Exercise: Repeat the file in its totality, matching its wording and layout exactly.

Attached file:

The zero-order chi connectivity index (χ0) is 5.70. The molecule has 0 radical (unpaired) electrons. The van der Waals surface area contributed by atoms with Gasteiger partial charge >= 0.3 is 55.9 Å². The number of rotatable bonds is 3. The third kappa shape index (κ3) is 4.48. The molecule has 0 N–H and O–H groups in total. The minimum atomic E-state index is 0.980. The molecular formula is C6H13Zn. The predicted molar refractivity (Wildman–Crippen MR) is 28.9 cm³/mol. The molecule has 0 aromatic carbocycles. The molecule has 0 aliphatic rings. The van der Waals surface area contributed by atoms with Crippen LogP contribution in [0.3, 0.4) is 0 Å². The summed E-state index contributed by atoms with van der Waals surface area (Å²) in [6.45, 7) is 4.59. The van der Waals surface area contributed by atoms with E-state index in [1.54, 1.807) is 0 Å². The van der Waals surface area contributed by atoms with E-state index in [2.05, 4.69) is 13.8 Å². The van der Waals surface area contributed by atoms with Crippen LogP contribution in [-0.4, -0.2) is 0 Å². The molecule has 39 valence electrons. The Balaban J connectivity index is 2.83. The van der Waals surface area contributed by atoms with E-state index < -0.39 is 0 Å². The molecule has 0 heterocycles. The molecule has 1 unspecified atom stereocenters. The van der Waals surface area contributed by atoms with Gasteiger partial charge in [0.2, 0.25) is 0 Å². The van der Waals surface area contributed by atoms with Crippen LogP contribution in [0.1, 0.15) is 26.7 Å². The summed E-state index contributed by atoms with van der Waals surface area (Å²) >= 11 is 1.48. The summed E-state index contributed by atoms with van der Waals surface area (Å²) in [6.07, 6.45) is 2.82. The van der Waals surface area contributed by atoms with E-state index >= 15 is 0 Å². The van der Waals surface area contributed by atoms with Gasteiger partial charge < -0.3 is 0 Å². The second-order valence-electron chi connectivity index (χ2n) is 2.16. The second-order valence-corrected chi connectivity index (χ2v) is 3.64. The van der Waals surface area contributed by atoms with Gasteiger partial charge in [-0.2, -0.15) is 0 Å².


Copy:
The zero-order chi connectivity index (χ0) is 5.70. The molecule has 0 radical (unpaired) electrons. The van der Waals surface area contributed by atoms with Gasteiger partial charge >= 0.3 is 55.9 Å². The number of rotatable bonds is 3. The third kappa shape index (κ3) is 4.48. The molecule has 0 N–H and O–H groups in total. The minimum atomic E-state index is 0.980. The molecular formula is C6H13Zn. The predicted molar refractivity (Wildman–Crippen MR) is 28.9 cm³/mol. The molecule has 0 aromatic carbocycles. The molecule has 0 aliphatic rings. The van der Waals surface area contributed by atoms with Crippen LogP contribution in [0.3, 0.4) is 0 Å². The summed E-state index contributed by atoms with van der Waals surface area (Å²) in [6.45, 7) is 4.59. The van der Waals surface area contributed by atoms with E-state index in [1.54, 1.807) is 0 Å². The van der Waals surface area contributed by atoms with E-state index in [2.05, 4.69) is 13.8 Å². The van der Waals surface area contributed by atoms with Crippen LogP contribution in [-0.4, -0.2) is 0 Å². The molecule has 39 valence electrons. The Balaban J connectivity index is 2.83. The van der Waals surface area contributed by atoms with E-state index < -0.39 is 0 Å². The molecule has 0 heterocycles. The molecule has 1 unspecified atom stereocenters. The van der Waals surface area contributed by atoms with Gasteiger partial charge in [0.2, 0.25) is 0 Å². The van der Waals surface area contributed by atoms with Crippen LogP contribution in [0.1, 0.15) is 26.7 Å². The summed E-state index contributed by atoms with van der Waals surface area (Å²) >= 11 is 1.48. The summed E-state index contributed by atoms with van der Waals surface area (Å²) in [6.07, 6.45) is 2.82. The van der Waals surface area contributed by atoms with E-state index >= 15 is 0 Å². The van der Waals surface area contributed by atoms with Gasteiger partial charge < -0.3 is 0 Å². The second-order valence-electron chi connectivity index (χ2n) is 2.16. The second-order valence-corrected chi connectivity index (χ2v) is 3.64. The van der Waals surface area contributed by atoms with Gasteiger partial charge in [-0.2, -0.15) is 0 Å².